“Dad, I’m not a bad person,” Gary Mendall’s son Brian told him while he was in treatment for his addiction. Mendell is the founder of a national nonprofit organization called Shatterproof, and he shared Brian’s story at a public forum called “Moving Beyond Stigma.” Stigma has a powerful role in the diagnosis, treatment, and recovery associated with addiction and mental illness — so powerful that nationwide many of the estimated 22 million who are now addicted don’t seek services because they are ashamed.
Gary Mendell choked up several times in his keynote address talking about his son at the recent conference. Stigma isolated his entire family as they coped with Brian’s ongoing struggle to get well. It was especially devastating, he said, to see Brian demeaned for his illness at the same time another young man he knew was embraced and supported because he was diagnosed with something else — cancer. Both diseases, but two vastly different responses.
“Moving Beyond Stigma” gathered researchers, support groups, business leaders, and treatment experts in a day-long conversation about the role of personal, social and institutional stigma. I was there to lead a discussion with experts working in treatment and research programs. The goal: to lay bare the myths and misunderstandings about addiction. Two stand out: Experts point to data which confirms chemical brain changes from the overuse of addictive substances like opioids. Substance use disorder is a disease, they say, just like heart disease or diabetes. It is not — as many continue to believe — the result of a character flaw or a lack of willpower.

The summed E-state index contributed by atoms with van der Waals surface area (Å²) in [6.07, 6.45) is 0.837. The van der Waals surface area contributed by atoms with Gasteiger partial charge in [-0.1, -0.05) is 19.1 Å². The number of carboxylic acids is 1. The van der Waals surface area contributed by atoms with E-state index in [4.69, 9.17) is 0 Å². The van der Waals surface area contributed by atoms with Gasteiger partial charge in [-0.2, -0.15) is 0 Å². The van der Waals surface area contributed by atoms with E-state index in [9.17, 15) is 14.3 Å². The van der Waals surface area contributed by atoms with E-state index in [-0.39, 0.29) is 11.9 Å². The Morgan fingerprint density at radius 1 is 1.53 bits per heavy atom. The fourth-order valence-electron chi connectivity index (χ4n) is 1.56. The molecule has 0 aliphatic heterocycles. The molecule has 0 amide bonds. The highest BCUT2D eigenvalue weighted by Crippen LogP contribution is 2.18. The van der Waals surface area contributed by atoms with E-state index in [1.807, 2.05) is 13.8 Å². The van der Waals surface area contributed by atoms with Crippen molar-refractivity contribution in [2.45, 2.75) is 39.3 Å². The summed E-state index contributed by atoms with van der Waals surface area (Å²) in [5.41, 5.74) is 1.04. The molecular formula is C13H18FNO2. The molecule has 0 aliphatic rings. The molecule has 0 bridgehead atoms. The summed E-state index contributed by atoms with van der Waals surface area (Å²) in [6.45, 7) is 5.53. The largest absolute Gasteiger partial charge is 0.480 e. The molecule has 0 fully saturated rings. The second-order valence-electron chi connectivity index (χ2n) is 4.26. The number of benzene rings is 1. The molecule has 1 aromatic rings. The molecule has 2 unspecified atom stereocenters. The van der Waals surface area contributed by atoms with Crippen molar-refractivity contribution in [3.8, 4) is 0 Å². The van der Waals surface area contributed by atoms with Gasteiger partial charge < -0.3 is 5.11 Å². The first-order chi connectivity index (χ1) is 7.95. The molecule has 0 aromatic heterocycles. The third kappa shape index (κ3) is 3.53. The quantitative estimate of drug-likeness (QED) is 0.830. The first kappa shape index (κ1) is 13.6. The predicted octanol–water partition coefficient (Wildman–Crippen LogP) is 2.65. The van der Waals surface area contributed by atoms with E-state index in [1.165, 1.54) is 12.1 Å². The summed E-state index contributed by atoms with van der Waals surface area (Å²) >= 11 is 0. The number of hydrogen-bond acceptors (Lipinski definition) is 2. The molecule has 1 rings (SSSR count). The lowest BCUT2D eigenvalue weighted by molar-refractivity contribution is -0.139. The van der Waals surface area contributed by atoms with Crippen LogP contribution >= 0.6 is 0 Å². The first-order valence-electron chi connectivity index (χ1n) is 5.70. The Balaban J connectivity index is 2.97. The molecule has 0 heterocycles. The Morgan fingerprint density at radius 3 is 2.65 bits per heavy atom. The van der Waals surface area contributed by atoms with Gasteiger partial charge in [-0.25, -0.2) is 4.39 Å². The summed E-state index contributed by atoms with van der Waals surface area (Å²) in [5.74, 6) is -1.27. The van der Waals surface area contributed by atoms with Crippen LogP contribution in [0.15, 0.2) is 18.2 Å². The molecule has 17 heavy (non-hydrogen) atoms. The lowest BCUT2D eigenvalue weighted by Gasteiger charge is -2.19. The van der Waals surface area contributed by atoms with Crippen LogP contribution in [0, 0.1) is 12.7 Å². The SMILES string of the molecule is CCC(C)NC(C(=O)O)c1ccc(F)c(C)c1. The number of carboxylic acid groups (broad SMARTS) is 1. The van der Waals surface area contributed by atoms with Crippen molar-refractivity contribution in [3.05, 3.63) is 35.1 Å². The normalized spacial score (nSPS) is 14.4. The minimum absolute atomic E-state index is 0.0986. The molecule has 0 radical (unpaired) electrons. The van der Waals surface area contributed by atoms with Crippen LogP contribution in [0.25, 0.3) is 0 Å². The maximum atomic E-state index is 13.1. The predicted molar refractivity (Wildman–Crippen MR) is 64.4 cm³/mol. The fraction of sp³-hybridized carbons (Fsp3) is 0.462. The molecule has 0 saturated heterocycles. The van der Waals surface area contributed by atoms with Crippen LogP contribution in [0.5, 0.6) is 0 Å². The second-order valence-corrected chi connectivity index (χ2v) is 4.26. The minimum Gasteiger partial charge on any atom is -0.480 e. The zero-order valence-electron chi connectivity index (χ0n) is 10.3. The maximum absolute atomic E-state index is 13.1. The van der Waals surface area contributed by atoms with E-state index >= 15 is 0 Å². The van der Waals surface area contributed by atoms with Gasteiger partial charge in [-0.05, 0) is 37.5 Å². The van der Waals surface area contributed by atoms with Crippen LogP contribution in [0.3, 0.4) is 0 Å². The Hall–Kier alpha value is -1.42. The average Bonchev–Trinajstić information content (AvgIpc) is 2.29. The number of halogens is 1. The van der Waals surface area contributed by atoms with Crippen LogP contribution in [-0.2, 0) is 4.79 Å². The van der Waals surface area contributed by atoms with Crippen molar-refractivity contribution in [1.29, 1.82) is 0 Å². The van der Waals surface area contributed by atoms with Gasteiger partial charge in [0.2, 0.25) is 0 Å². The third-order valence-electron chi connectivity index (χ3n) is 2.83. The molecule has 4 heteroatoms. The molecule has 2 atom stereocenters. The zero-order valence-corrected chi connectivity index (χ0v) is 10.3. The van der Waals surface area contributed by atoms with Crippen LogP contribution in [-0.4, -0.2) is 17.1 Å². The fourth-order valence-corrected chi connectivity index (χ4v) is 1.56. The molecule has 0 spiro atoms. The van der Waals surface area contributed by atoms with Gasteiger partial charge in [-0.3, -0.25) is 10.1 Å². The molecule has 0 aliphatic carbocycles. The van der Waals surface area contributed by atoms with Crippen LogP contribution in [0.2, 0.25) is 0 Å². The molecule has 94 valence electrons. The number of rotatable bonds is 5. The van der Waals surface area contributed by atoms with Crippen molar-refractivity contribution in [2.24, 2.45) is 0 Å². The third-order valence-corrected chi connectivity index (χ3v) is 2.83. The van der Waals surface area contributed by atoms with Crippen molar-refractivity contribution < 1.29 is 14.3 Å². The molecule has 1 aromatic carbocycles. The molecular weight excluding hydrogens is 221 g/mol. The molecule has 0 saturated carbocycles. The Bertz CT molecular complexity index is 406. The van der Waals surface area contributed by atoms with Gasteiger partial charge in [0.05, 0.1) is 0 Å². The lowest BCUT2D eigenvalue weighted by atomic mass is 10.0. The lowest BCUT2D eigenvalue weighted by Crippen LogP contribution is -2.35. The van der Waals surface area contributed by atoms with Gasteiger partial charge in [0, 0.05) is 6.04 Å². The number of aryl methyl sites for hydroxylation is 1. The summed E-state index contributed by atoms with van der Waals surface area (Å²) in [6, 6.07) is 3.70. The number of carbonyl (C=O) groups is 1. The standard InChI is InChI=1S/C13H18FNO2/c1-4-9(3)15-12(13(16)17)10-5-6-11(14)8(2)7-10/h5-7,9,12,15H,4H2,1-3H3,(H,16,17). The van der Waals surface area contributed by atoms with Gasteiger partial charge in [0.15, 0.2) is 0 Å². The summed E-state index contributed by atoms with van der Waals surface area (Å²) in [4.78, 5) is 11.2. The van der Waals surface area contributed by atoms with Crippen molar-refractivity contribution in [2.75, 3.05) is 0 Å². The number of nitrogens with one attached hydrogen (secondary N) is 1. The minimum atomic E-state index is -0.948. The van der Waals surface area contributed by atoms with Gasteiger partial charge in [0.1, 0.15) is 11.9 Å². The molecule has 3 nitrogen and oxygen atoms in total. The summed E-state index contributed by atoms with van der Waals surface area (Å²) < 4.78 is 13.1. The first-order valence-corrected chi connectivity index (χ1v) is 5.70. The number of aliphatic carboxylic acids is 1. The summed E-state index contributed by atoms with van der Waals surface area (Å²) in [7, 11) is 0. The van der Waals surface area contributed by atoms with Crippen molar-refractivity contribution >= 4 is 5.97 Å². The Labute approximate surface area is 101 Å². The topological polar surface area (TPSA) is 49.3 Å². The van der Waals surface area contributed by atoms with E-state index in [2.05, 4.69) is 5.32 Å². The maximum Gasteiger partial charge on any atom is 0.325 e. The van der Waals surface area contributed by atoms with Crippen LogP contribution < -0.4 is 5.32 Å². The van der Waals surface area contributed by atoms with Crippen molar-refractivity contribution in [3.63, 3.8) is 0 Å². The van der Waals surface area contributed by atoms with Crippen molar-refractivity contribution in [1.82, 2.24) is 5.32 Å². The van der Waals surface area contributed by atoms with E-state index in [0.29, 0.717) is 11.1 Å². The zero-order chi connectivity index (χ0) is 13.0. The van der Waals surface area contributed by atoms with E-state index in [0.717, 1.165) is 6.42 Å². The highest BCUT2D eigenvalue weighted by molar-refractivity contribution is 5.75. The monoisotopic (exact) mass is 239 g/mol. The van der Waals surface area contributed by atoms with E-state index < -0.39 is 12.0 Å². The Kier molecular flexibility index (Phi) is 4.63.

Secondly, they emphasized that African-Americans and Latinos in the inner cities with substance use disorder have the same disease as the white kids from the suburbs. Many acknowledged that public empathy has increased because young, mostly opioid addicts, have become the new face of addiction. But, in heartbreaking story after heartbreaking story, the speakers described how the disease crosses all boundaries of race, gender and class.
William James College sponsored the anti-stigma conference. The Newton-based college trains psychologists who will likely work with victims of substance use disorder. College president Nicholas Covino has been personally touched by the disease of addiction. His nephew died from an overdose. Dr. Covino, who is also a practicing psychologist, was passionate as he talked about how the humiliation attached to the disease can lead to dangerous denial, saying, “It’s always somebody’s else’s problem and we have to recognize it’s a serious problem.” Several national studies suggest that more than two thirds of American families are affected by addiction and its stigma. The shame and disparagement is literally the difference between life and death.